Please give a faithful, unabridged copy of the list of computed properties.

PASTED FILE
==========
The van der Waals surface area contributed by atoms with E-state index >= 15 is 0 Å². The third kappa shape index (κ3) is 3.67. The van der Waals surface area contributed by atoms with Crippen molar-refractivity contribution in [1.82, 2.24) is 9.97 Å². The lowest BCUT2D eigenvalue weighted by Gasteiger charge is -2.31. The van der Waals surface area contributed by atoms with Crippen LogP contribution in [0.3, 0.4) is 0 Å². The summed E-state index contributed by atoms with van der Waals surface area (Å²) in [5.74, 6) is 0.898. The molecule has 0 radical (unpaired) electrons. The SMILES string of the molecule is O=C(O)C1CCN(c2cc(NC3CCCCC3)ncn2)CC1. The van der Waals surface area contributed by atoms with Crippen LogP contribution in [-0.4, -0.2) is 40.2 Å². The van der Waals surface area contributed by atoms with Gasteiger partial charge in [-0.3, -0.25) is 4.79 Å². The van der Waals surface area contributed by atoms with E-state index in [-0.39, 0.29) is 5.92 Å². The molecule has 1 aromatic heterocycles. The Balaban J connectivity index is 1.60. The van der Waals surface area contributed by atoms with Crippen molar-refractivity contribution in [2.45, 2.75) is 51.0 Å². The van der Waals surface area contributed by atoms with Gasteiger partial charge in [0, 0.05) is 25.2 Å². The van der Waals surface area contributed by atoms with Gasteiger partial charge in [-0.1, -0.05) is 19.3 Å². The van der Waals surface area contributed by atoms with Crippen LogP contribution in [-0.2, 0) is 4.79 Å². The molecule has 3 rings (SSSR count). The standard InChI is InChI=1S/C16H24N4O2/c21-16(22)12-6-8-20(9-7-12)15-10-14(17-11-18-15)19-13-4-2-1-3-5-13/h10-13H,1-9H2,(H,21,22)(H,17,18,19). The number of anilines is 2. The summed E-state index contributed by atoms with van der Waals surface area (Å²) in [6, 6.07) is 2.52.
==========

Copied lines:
The van der Waals surface area contributed by atoms with E-state index >= 15 is 0 Å². The third kappa shape index (κ3) is 3.67. The van der Waals surface area contributed by atoms with Crippen molar-refractivity contribution in [1.82, 2.24) is 9.97 Å². The lowest BCUT2D eigenvalue weighted by Gasteiger charge is -2.31. The van der Waals surface area contributed by atoms with Crippen LogP contribution in [0.3, 0.4) is 0 Å². The summed E-state index contributed by atoms with van der Waals surface area (Å²) in [5.74, 6) is 0.898. The molecule has 0 radical (unpaired) electrons. The SMILES string of the molecule is O=C(O)C1CCN(c2cc(NC3CCCCC3)ncn2)CC1. The van der Waals surface area contributed by atoms with Crippen LogP contribution in [-0.4, -0.2) is 40.2 Å². The van der Waals surface area contributed by atoms with Gasteiger partial charge in [-0.3, -0.25) is 4.79 Å². The van der Waals surface area contributed by atoms with E-state index in [-0.39, 0.29) is 5.92 Å². The molecule has 1 aromatic heterocycles. The Balaban J connectivity index is 1.60. The van der Waals surface area contributed by atoms with Crippen molar-refractivity contribution in [2.45, 2.75) is 51.0 Å². The van der Waals surface area contributed by atoms with Gasteiger partial charge in [0, 0.05) is 25.2 Å². The van der Waals surface area contributed by atoms with Gasteiger partial charge in [-0.1, -0.05) is 19.3 Å². The van der Waals surface area contributed by atoms with Crippen LogP contribution in [-0.2, 0) is 4.79 Å². The molecule has 3 rings (SSSR count). The standard InChI is InChI=1S/C16H24N4O2/c21-16(22)12-6-8-20(9-7-12)15-10-14(17-11-18-15)19-13-4-2-1-3-5-13/h10-13H,1-9H2,(H,21,22)(H,17,18,19). The number of anilines is 2. The summed E-state index contributed by atoms with van der Waals surface area (Å²) in [6, 6.07) is 2.52.